Spacing correspondent Ian Malczewski is spending the summer interning with the Canadian Urban Institute in Iloilo City, the Philippines. During his time there he will share his observations of its public spaces.
Since the Philippines is a country of islands (there are over 7 000 of them), it goes without saying that it has a special relationship with the water. Other than providing an abundance of postcard-perfect beaches and a wealth of seafood, the water here has also served as an important element in the country’s urban development.
Just like in Toronto, the urban waterfronts of most cities in the Philippines developed to accommodate shipping and industrial needs. Iloilo City is no different, with a port that developed to support textile and sugar industries. Though neither of these industries are still of major importance, the legacies of industrial warehouses and an inaccessible waterfront still linger.
Iloilo rests on the Iloilo Strait, affording the city an enviable position on the ocean. Across the Strait sits the neighbouring island-province of Guimaras, which, with its lush green hills and minimal urban development, shimmers like a tropical mirage, a stark contrast to the mountains of concrete across the way. Home to some of the best mangos in the country and several low-key beaches, Guimaras is the ideal escape-from-the-city that most urban dwellers need to enjoy every now and then.
There are two wharfs which serve as ports of transportation between Iloilo and Guimaras, and each day dozens upon dozens of pump boats travel between the two neighbours. This high level of transportation-related activity means the waterfront feels more like a terminal than a place for any kind of relaxing interaction with the water itself, though.
At Ortiz Wharf, the busier of the two, the water’s edge consists of a few metres of concrete sidewalk that is often crowded with people and merchants selling pineapples, mangos, and other treats for commuting passengers.
Not far from where passengers get on and off the boats at Ortiz Wharf there is an informal basketball court, where there are often kids at play at all hours of the day.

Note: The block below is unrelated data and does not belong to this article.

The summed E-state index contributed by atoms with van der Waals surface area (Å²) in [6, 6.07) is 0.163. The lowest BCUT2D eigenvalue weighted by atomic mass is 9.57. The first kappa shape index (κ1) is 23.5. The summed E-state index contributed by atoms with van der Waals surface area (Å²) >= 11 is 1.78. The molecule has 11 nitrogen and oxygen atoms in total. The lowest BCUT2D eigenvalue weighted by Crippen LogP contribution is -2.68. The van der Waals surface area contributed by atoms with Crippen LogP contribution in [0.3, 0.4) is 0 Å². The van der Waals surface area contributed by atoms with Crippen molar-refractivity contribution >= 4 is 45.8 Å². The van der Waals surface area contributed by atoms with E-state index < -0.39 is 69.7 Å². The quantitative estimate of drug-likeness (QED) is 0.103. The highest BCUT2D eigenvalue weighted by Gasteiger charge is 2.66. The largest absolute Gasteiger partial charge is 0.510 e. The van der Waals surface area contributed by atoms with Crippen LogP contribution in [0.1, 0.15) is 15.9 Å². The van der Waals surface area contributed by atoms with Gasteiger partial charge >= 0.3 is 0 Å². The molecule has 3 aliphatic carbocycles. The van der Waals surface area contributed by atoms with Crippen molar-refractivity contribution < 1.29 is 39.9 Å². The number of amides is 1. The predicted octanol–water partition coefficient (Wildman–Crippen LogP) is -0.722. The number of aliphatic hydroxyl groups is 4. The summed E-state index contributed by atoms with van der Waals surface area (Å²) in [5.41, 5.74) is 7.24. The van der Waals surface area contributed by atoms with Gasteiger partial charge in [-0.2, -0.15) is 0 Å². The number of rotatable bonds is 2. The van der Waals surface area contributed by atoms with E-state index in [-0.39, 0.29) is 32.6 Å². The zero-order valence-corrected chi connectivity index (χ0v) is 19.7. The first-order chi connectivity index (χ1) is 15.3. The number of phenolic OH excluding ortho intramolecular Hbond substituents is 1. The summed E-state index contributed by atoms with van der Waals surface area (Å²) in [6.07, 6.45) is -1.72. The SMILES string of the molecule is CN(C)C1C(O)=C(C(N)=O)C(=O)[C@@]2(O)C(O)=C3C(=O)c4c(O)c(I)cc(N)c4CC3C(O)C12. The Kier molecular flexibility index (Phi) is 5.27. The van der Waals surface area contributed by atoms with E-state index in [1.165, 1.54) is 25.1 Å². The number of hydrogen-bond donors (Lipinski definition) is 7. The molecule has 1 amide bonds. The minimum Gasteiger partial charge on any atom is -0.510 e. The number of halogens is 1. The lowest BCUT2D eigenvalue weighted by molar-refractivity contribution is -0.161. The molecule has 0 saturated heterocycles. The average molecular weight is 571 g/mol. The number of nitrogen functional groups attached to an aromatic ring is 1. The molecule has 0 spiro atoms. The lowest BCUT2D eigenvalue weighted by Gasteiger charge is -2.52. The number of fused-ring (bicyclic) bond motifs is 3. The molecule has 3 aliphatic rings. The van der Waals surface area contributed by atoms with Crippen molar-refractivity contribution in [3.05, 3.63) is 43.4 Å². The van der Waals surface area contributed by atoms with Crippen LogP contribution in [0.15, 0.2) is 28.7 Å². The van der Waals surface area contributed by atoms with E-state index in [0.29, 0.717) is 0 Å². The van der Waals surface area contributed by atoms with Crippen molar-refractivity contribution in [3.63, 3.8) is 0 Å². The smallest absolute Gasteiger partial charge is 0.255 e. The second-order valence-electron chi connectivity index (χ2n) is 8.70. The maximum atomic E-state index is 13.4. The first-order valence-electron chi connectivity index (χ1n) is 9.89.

A few hundred metres away from Ortiz Wharf lies a promenade that does allow access to the water. This is the site of Fort San Pedro, a now-gone fort that was built in the 1600s to protect the city from invasions. Despite the historic importance of the site, it is often deserted.
Towards the end of this promenade is a disused look-out point. A giant statue of Jesus sits at the top of a somewhat collapses stairwell, though the amount of tagging on the statue suggests this is not a well-visited lookout (although this may just be my experience: accounts of family outings to the area suggest I may be looking with the wrong eyes).
I’ve been encouraged to avoid this part of the city late at night, something that amazes me given that it is one of the few places where the water itself is within reach.
To say that the waterfront has been neglected is certainly accurate, but, after some conversations with friends involved in urban development processes, I have learned that the Iloilo Strait is not the most important body of water in the city. That distinction goes to the Iloilo River, a wide, winding river that cuts through the city, serving as the most important natural element of a largely urban environment.
In Toronto, the priority of waterfront redevelopment is on the central waterfront, where downtown meets the lake. While both the Humber and the Don Rivers are important to the revitalization of the waterfront, they are not the first places we associate with Toronto’s waterfront. The opposite is the case in Iloilo; the Iloilo River is the waterfront in many ways, attracting the most attention via public space-interested blogs and re-development plans.
Of course, the river is polluted – very polluted – and ill-advised waste disposal, regular flooding, and the presence of informal settlers are just a few of the issues the river faces. Still, the potential of the river to become the focal point of some incredible public spaces is hard to ignore. I cross the river twice in my daily commute, and I am always relieved by the open air and natural scenery it affords in contrast to the denser parts of the city.
Although the waterfront here has a long way to go, there is no shortage of ideas or plans for the revitalization. A House Bill was recently introduced before Parliament here to create a body similar to Toronto’s Waterfront Toronto that will oversee redevelopment of the area. Despite the many differences between Toronto and Iloilo, I’ve found the neglect and potential of both cities waterfronts to be one of the most striking similarities.